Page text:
With Limited Supplies, Columbia Doctors and Nurses Provide Care in Haiti
Since Haiti’s Jan. 12 earthquake, Columbia doctors and nurses have been on the ground as part of the relief effort and are now helping local organizations rebuild the country’s healthcare system. Their pictures provide just a glimpse into the challenges of providing care amidst the devastation.
Six doctors affiliated with Columbia’s International Emergency Medicine Fellowship, a joint program of New York-Presbyterian Hospital and the Columbia University Mailman School of Public Health, were in Haiti immediately following the earthquake as part of a collaboration with the International Medical Corps, a nongovernmental organization. They were among a number of students and recent alumni serving in Haiti as first responders through organizations such as Partners in Health, United Nations Children’s Fund and the U.S. Navy.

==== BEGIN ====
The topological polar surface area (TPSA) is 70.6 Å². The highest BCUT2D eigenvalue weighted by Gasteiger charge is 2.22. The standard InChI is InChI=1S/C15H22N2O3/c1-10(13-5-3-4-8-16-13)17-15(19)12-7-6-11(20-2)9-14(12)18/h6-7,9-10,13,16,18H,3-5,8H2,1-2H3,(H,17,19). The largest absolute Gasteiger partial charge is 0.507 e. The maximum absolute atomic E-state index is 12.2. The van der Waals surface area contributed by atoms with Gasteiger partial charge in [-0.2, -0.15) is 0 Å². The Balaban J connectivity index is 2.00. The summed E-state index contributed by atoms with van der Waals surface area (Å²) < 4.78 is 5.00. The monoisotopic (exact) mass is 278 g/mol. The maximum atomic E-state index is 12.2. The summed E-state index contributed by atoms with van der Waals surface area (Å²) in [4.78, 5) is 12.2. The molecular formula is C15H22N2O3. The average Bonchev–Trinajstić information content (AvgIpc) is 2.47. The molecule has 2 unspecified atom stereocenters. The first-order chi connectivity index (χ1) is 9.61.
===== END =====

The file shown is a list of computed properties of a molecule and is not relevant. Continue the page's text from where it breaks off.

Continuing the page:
The doctors worked alongside other professionals in tents erected in the streets, sidewalks and grassy areas around the destroyed hospital. The beds of patients were outside too, sometimes in the open air or among a grove of trees. They stayed in Haiti for roughly four weeks, working mostly in Port-au-Prince but also in rural clinics.
The School of Nursing has also sent faculty and alumni to Haiti through the International Medical Corps —18 so far—and will continue to do so on a weekly basis. It has partnered with the Haitian national university nursing school as part of its commitment to help rebuild Haiti’s nursing infrastructure. The university nursing school was damaged significantly during the earthquake and much of its staff was killed or wounded.